Fruita eyes sales tax on medical marijuana
The city of Fruita may ask voters next spring to approve a 5 percent sales tax on medical marijuana, a move that would give city officials additional revenue they say they need to help pay for enforcement and regulation of the growing industry.
The City Council will hold a hearing Jan. 19 for public comment and is expected to decide sometime after that hearing whether to put a measure on the April 6 municipal ballot.
The tax on medical marijuana, products made with medical marijuana and medical marijuana paraphernalia would be tacked onto the city’s existing 3 percent sales tax. The tax would not affect any nonmarijuana products sold at dispensaries.
City officials say they don’t know how much money the tax would generate because they don’t know how many dispensaries will open in Fruita. None have set up shop so far, although the city has received some inquiries, City Manager Clint Kinney said.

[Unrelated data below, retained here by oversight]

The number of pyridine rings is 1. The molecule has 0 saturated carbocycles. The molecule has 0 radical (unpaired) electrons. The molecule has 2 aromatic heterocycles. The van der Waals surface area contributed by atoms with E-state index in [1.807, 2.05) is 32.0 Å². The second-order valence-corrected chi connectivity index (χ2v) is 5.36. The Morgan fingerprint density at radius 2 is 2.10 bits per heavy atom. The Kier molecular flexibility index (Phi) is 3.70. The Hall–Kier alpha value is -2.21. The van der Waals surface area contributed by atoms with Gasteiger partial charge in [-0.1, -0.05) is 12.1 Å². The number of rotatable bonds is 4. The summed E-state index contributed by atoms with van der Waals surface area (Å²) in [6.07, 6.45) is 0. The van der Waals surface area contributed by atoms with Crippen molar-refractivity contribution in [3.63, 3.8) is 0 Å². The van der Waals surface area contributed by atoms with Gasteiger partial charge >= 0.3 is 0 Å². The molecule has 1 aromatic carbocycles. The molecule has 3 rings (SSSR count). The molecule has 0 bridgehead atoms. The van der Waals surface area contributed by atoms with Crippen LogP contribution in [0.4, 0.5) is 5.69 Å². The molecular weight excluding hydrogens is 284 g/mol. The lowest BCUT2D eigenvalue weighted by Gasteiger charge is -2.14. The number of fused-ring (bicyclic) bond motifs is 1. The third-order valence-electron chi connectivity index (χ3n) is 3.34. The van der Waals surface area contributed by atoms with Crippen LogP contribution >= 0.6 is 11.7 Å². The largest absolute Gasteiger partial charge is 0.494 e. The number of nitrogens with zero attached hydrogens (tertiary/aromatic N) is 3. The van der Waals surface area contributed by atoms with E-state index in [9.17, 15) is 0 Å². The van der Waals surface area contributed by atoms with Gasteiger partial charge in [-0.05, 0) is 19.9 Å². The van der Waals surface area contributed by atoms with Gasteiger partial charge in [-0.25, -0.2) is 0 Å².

The city recently adopted a set of regulations that, among other things, requires dispensary owners to undergo background checks and restricts dispensary locations to certain commercial and industrial zone districts. A moratorium on business licenses for dispensaries expired Dec. 21.
Mayor Ken Henry said any medical marijuana shops that open in Fruita will require monitoring by police, community development and other city departments to ensure they are following city codes and state laws.
“Part of the thinking was it was going to require some additional demands on the city, and this is a way to recover some of those costs,” he said.
Henry said some medical marijuana dispensary owners operating in the Grand Valley have expressed concern to council members about being targeted by criminals. A shop in Grand Junction was burglarized twice this fall.
The medical marijuana industry has blossomed in Colorado and the Grand Valley this year, leaving municipalities and counties scurrying to adopt regulations.